STAFF REPORT IBD: The sugarcane growers are still on the sharp edge of the prevalent policies or the conventional attitude and constantly bearing the brunt of the circumstances despite the repeated claims both by the government authorities and sugar millers of smoothening the financial payment as well as related affairs with the growers. These dominating factors are forcing them to revisit their future plan about cultivating crop or not, but the reality is that they are again in trouble this year.
Besides, the rising cost of agriculture inputs has multiplied the worries of the farmers who in return are getting lesser price of their produce (sugarcane) from the sugar millers apparently in collusion with the government authorities. Last year the millers even paid Rs 200 and above for 40-kg sugarcane against the governments procurement price of Rs 125 but this year though the provincial governments have increased the procurement price to Rs 150. However, the farmers are getting lesser price or at the maximum.
Last year the sugarcane production was 57 million tons whereas this year it was calculated at 65 million tons so the demand and supply formula seems to be in action.
“The provincial governments are aggravating the situation as agriculture is the provincial subject not the federal. The crushing season was late this year while the government criminally kept silent on the issue,” Ibrahim Mughal, President Agri Forum Pakistan, remarked.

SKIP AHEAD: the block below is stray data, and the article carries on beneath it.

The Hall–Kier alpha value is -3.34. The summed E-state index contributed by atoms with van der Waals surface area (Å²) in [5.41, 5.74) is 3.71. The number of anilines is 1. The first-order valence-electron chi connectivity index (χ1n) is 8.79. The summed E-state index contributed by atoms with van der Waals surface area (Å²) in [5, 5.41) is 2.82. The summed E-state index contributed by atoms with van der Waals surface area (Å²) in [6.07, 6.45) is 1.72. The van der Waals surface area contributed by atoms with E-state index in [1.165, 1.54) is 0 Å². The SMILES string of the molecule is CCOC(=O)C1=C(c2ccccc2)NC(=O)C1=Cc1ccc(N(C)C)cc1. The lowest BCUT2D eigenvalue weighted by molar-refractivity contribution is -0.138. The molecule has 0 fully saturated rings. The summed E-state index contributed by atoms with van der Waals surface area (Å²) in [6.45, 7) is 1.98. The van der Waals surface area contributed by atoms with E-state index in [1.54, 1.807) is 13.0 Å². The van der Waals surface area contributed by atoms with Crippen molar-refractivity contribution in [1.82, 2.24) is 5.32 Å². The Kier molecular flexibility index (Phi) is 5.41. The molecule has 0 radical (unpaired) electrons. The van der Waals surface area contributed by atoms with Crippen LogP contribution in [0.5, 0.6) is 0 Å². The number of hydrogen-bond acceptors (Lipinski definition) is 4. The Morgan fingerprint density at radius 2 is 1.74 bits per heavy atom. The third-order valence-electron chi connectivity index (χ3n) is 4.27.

According to him, due to the late start of crushing season, the farmers were forced to sell their crop haphazardly as they had to vacate their lands for next crops and that situation was exploited by the millers.
Sikandar Khan, former Chairman All Pakistan Sugar Mills Association, however, rejected the accusations saying the crushing season had started well in time. “But I agree that growers could earn more but the reasons are different if they are not,” he explained.
He argued that the sugar price has come much down in the local market so how could someone say that the millers are going to make billions keeping in view the existing prices in the market. He linked the price fall to the gur export ban.
“The government could earn at least U$300 million foreign exchange by allowing export of 0.5 million tons sugar and at the same time the decision could help farmers in terms of getting better price,” said a government official.
He said that last year sugar production in the country was 4.1 million tons against 57 million tons sugarcane and this year it is expected to touch at least 4.8 million tons. The carry forward stock this year was 0.9 million tons, thus having 1.6 million tons surplus sugar in the start of next season.
“In case of surplus sugar in stock, there is no harm in exporting even 1 million tons sugar,” he said.
When contacted, Cane Commissioner Punjab Tariq Mehmood said that there is no reality in the claim on late crushing season start.
He explained that crushing season starts in of November and the maximum time limit given to millers is November 30 and all of them started crushing up to the given date.
He rejected the impression that the government is mum over this issue and said that if such incident happens, the aggrieved should approach his office or any other concerned department for relief.

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